My 8-year-old daughter and I were discussing how one of her middle names is spelled in honor of her aunt, my husband’s sister who died in a fire in 1985; also lost in the fire were her husband and 5-year-old daughter, all relatives that our daughters will never get to know. This discussion led to the other family members who have passed away.
Between 2008 and 2012, our daughters’ maternal grandmother, Nana, and one of their paternal grandfathers died, as well as our dog Roxy. Roxy’s passing was our older daughter’s first lesson about the permanence of death, a lesson learned at the tender age of two. Their Nana was the only grandparent who lived locally; she was a constant presence, so her loss was particularly felt. My father had passed away in 2002 and their maternal grandfather had died in 2004. While we talk about them often, they are all family members whom they will never get to meet.
Clockwise from top left: Bill's brother John; his husband's sister; Bill's daughters' maternal grandmother Nana; and one of their paternal grandfathers; in center: Bill's two daughters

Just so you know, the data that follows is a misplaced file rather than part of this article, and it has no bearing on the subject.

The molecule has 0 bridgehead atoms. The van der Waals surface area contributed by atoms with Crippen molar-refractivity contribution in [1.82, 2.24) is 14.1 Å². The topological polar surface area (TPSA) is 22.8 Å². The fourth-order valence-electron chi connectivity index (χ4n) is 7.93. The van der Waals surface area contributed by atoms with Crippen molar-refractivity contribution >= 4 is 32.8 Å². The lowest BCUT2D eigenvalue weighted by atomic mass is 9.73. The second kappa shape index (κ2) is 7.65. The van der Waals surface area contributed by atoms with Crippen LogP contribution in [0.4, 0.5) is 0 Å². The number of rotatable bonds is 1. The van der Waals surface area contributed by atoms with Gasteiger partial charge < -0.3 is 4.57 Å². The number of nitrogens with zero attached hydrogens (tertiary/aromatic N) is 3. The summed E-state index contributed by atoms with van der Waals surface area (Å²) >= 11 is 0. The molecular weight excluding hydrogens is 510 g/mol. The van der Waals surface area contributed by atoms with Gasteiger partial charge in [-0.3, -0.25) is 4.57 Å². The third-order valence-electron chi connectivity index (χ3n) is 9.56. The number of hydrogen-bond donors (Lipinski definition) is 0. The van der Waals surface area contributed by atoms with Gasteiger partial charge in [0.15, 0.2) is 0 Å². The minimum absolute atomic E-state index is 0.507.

In our living room sits the urn that holds the ashes of my brother who died of AIDS in 1995. John’s birthday was December 11 and he passed on December 29; just a couple more reasons why this topic is on my mind. John’s urn is currently decorated with a Santa hat for Christmas. At times it’s sported a “Happy Birthday” tiara, other funny hats, holiday decorations, and random items that his sense of humor would appreciate. They might never get to meet him, but the girls still enjoy having the spirit of their Uncle John around.
A related bit of concern: my husband is HIV positive. At some point we’re going to have to discuss his status with the girls, and also at some point be more specific about the illness that led to their Uncle John’s dying. For that, we think it's best to wait until they’re able to grasp the differences between 1995 and the current state of living with HIV/AIDS.
That’s a lot of lessons in mortality for such young souls. Our 5-year-old doesn’t seem fazed by any of it but our older daughter is prone to deep thoughts; always has been. We can only hope we’re handling the subject of death appropriately, considering how much thought she is no doubt putting into it. We never shy away from discussing it with her and approach it as matter-of-factly as possible.
For us, there will always be that sense of melancholy knowing that our kids will never meet their aunt, uncles, cousin, and grandparents. And for those whom the girls had known, the sad reality is that their memories will fade as they get older. Thinking about this makes me glad about my near-compulsive photo-taking. At least we have many images of the ones we’ve lost, and of the moments that some of them spent with the girls.